Before coming to college, I had participated in three different sports throughout my life. I did Tae Kwon Do for seven and a half years, softball for three, and track and field for four. When you grow up in a small town, surrounded by people who you have seen at almost every phase of your life, it can feel like you are defined by these sports.

           

“Oh, I know you! You’re that something-degree, black belt.”

            “I think I know them. They play softball, right?”

            “We need them on our team. They’re super fast because they run track.”

 

By the time you get to high school, you’re expected to be done experimenting and to have found the sport that you are good at (if you are an athlete, of course). If you even think about trying anything else, you often get judged, and there’s pressure to excel alongside your peers, who have been playing for their whole lives. Not only that, but as you get older, sports get more competitive. It’s all about who can run the fastest, score the most points, make the most tackles, and hit the farthest. Sports become less about fun and more about winning. If you stop having fun, your options can feel very black-and-white.

 

I remember when I was in high school, I ran varsity track all four years. When I first joined, I absolutely loved it. The workouts pushed me, the people supported me, and the coach recognized my hard work. By the time senior year hit, all of that changed. I dreaded going to practices, and I couldn’t wait till it was over. My parents asked me why I didn’t quit after junior year if I was so unhappy. The answer was simple: if I quit track, I quit sports completely—it was all-or-nothing.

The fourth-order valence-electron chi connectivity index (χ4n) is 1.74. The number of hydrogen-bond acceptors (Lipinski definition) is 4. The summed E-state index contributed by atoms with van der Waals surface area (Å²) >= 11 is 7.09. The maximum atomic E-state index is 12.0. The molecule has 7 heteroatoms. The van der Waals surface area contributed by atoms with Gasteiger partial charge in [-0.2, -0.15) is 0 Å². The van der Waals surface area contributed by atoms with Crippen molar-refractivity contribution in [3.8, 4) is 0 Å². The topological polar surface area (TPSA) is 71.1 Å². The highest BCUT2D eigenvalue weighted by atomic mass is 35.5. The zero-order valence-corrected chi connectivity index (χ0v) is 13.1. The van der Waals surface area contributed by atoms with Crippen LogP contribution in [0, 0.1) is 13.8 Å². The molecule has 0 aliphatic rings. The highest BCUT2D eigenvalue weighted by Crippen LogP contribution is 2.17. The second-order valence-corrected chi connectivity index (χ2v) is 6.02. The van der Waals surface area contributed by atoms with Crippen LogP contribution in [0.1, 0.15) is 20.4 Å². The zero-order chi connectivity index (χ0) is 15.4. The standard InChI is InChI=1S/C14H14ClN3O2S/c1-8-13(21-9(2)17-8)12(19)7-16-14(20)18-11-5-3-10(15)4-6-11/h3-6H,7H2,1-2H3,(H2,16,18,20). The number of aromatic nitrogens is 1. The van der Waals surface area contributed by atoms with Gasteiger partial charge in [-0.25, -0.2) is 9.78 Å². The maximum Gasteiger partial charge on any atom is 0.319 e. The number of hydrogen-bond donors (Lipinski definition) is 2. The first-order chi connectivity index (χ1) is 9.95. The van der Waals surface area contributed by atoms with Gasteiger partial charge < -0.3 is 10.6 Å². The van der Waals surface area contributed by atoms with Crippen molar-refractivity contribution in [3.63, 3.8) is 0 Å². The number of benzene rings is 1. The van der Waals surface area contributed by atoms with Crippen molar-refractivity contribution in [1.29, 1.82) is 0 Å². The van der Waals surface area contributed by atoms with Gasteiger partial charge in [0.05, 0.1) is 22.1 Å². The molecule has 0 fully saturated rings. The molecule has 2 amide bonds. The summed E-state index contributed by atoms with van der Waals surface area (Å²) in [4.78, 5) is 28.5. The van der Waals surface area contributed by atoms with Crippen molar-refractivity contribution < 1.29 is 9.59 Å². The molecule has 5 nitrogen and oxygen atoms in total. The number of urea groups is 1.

Most of you might be wondering by now, “What makes college so different then?” College is a brand new slate. A fresh start. Nobody knows anything about you or your past, unless you tell them. It’s the perfect opportunity to try something new—like a new sport. Nobody has any expectations of you and your abilities. If you’re joining a club sport or intramural sport, chances are you’ll be with people who have also just joined for the first time too.

For me, this sport was rugby. Playing rugby was never something that even crossed my mind when I came to RIT. When I stumbled upon it at the club fair, I had no idea who was on the team, what it was going to be like, or how to play. But I gave it a shot, and it was the best decision I ever made. By taking this chance and branching out of my comfort zone, I discovered a team that truly played for the love of the game. Everyone on the team supported each other on and off the field, which is not something I was used to. The environment was so welcoming, and I actually felt like I was part of what a real team should be. Nobody judged me for my lack of experience, and there was no competition between anyone to be the “best.” Additionally, because it’s a club sport, I don’t feel any pressure to stay with the team for all of my years here if I don’t want to. There are so many other club sports that I could easily join if I ever wanted to, and there wouldn’t be anyone here to judge me about it.

 

RIT has so many different kinds of sports you can try. If it doesn’t have what you want, you can easily get a group of people together to start one! Entering college is a crazy and stressful time, but it can also be a chance for you to finally be free of any holds your community might have placed on you to stay in a certain bubble. Branch out and try a sport you’ve never done before! If you hate it, there is no pressure to stay. College is the perfect opportunity to discover and keep re-discovering yourself. Why not start with a new sport?